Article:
Saturday, January 23, 2021

Actionable Steps to Building 7 Income Streams Like a Millionaire

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1. Don’t quit your job early.

Your employment income will be what funds your other income streams. Even if you do have investors, you will be expected to work for them and manage the company, so technically, this will be your job.

Having a steady income will take up a large proportion of your time. Still, it will provide you with stability to diversify your income and experiment with your passion projects and investments.

One tip you could utilize is to pursue a role with uncapped income potential based on performance as a way to maximize your income from those 40 hours per week, but this might not always work in your favor, so use with caution.

2. Invest in stocks.

I recently read an amazing article that showed even if you have $1.00 in your account — you can start investing. In my opinion, stock investment is the second-best most consistent (property investment being the best), long-term, passive source of income if you allow it to be just that — consistent, long-term and passive.

Let’s break down why.

Allowing your income to be consistent means letting the profit pile up without spending it or reducing the amount you invested. Ideally, you will only increase the amount, but if you allow yourself to be patient in the long-term and you place your earnings back in the market, you will earn compounded interest — profit on your profit. This will only work if your investment strategy is low-risk, long-term and passive, working on the backburn while you do other things.

Don’t allow yourself to be consumed by the hold-sell day trading game. In 2011, a research paper revealed that individual investors who traded actively and speculatively without diversified portfolios typically lost money over time.

Experts suggest starting early with this type of income building. As it grows exponentially, the longer you have it due to compounding — ‘the process in which an asset’s earnings, from either capital gains or interest, are reinvested to generate additional earnings over time.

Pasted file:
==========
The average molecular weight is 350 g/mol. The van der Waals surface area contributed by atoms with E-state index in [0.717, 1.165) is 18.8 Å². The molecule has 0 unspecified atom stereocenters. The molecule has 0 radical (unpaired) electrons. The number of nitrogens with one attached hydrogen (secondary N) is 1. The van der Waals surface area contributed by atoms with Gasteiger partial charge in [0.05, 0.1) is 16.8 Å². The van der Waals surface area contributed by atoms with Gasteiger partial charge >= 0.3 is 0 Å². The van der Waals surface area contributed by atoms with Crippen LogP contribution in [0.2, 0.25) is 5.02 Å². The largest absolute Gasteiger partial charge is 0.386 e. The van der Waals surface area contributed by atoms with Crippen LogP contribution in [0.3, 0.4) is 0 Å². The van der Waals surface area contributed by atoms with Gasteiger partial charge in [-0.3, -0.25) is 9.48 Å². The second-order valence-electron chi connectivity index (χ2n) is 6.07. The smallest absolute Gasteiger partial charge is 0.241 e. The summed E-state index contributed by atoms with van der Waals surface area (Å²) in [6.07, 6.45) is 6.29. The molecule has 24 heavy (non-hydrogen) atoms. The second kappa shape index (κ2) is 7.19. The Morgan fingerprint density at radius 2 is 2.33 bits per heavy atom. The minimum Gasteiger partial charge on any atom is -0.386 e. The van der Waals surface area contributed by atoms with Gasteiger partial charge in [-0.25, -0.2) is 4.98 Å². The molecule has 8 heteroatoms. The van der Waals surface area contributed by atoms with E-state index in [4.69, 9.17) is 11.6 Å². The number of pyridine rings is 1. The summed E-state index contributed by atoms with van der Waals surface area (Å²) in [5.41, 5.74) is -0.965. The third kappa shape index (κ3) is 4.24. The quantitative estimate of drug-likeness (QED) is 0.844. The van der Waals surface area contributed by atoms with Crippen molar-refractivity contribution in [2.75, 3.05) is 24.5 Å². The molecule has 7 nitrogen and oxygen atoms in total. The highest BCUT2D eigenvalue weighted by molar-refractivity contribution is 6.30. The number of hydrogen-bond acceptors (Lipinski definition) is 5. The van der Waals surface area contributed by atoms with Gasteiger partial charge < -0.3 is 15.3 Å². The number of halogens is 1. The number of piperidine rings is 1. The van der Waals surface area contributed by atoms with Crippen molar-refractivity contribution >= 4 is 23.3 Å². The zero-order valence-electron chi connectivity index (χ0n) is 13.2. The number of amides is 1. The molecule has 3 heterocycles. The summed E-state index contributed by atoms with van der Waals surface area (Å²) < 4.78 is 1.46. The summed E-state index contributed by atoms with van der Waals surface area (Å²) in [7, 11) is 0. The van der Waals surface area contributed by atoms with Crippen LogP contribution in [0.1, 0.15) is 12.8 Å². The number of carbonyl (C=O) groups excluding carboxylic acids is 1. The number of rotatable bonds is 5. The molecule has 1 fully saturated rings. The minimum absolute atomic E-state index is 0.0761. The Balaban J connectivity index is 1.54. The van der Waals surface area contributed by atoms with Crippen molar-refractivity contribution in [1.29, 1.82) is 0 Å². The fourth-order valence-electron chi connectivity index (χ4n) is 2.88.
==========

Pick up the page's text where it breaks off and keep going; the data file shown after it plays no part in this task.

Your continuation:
3. Start collecting rent

I know. Saving up the money to buy your first property is hard. Trust me, I know. I worked multiple side jobs, on top of my normal job, just to buy one at an early stage in my life. If you start small, though, you can scale more quickly. This can mean many things.

For Beginner to Intermediate Investors:

  • Talk to your landlord about subletting a room or a bed in your room, if that is possible if you don’t own property. You can create listings on multiple sites, which can generate a semi-consistent income stream.

For Intermediate and Expert Investors:

  • Find properties that you can buy with the income you have (might not be your dream home, but they might be someone else’s) and place them on the market.

The idea is that you save enough to buy your first property, and then use this as an income stream to make further investments. It doesn’t matter how big or small it is — it matters that it will consistently bring money in, so that is the research you need to do. Ask yourself questions like — would there be demand for this property for renters, and if you are buying internationally — what will your taxes look like?

Things to consider are:

  • schools and universities nearby

4. Create a digital product and allow others to use it at a cost.

Royalty income is payments for royalties from selling rights to use something that you created. The YouTube video you make is used as a vehicle by the platform for ad placement, for which you are given a royalty payment. The Medium article you create behind a metered paywall serves a similar purpose, as you are allowing the site to use something you have written. If you are an academic, writing journal articles will earn you monthly royalty fees based on readership and impact of your research. If you are a musical artist or a photographer, your work can be monetized similarly.